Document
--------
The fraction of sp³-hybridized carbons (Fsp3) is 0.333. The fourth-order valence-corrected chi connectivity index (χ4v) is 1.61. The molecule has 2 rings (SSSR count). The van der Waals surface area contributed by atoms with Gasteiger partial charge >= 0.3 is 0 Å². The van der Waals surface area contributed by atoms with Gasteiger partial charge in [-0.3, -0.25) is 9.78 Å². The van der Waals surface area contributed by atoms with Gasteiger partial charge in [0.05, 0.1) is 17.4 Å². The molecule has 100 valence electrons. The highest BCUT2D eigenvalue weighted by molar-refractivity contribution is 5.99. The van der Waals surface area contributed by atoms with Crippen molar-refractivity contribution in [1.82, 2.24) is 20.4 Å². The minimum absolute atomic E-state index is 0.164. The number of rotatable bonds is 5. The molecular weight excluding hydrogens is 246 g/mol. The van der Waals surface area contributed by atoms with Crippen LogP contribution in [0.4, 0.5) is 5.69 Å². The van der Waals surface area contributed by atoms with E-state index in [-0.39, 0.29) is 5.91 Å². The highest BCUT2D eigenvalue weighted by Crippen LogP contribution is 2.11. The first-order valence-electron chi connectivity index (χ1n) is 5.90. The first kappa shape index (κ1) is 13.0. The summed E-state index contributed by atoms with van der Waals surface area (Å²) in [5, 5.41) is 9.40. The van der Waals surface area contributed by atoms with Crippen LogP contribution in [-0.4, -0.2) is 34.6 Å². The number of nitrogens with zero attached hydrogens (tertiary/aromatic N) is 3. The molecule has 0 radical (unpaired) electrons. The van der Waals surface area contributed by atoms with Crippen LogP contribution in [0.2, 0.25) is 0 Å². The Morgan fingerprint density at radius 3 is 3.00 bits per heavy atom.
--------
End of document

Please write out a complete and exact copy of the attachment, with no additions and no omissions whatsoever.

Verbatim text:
The fraction of sp³-hybridized carbons (Fsp3) is 0.333. The fourth-order valence-corrected chi connectivity index (χ4v) is 1.61. The molecule has 2 rings (SSSR count). The van der Waals surface area contributed by atoms with Gasteiger partial charge >= 0.3 is 0 Å². The van der Waals surface area contributed by atoms with Gasteiger partial charge in [-0.3, -0.25) is 9.78 Å². The van der Waals surface area contributed by atoms with Gasteiger partial charge in [0.05, 0.1) is 17.4 Å². The molecule has 100 valence electrons. The highest BCUT2D eigenvalue weighted by molar-refractivity contribution is 5.99. The van der Waals surface area contributed by atoms with Crippen molar-refractivity contribution in [1.82, 2.24) is 20.4 Å². The minimum absolute atomic E-state index is 0.164. The number of rotatable bonds is 5. The molecular weight excluding hydrogens is 246 g/mol. The van der Waals surface area contributed by atoms with Crippen LogP contribution in [0.4, 0.5) is 5.69 Å². The van der Waals surface area contributed by atoms with E-state index in [-0.39, 0.29) is 5.91 Å². The highest BCUT2D eigenvalue weighted by Crippen LogP contribution is 2.11. The first-order valence-electron chi connectivity index (χ1n) is 5.90. The first kappa shape index (κ1) is 13.0. The summed E-state index contributed by atoms with van der Waals surface area (Å²) in [5, 5.41) is 9.40. The van der Waals surface area contributed by atoms with Crippen LogP contribution in [-0.4, -0.2) is 34.6 Å². The number of nitrogens with zero attached hydrogens (tertiary/aromatic N) is 3. The molecule has 0 radical (unpaired) electrons. The van der Waals surface area contributed by atoms with Crippen LogP contribution in [0.2, 0.25) is 0 Å². The Morgan fingerprint density at radius 3 is 3.00 bits per heavy atom.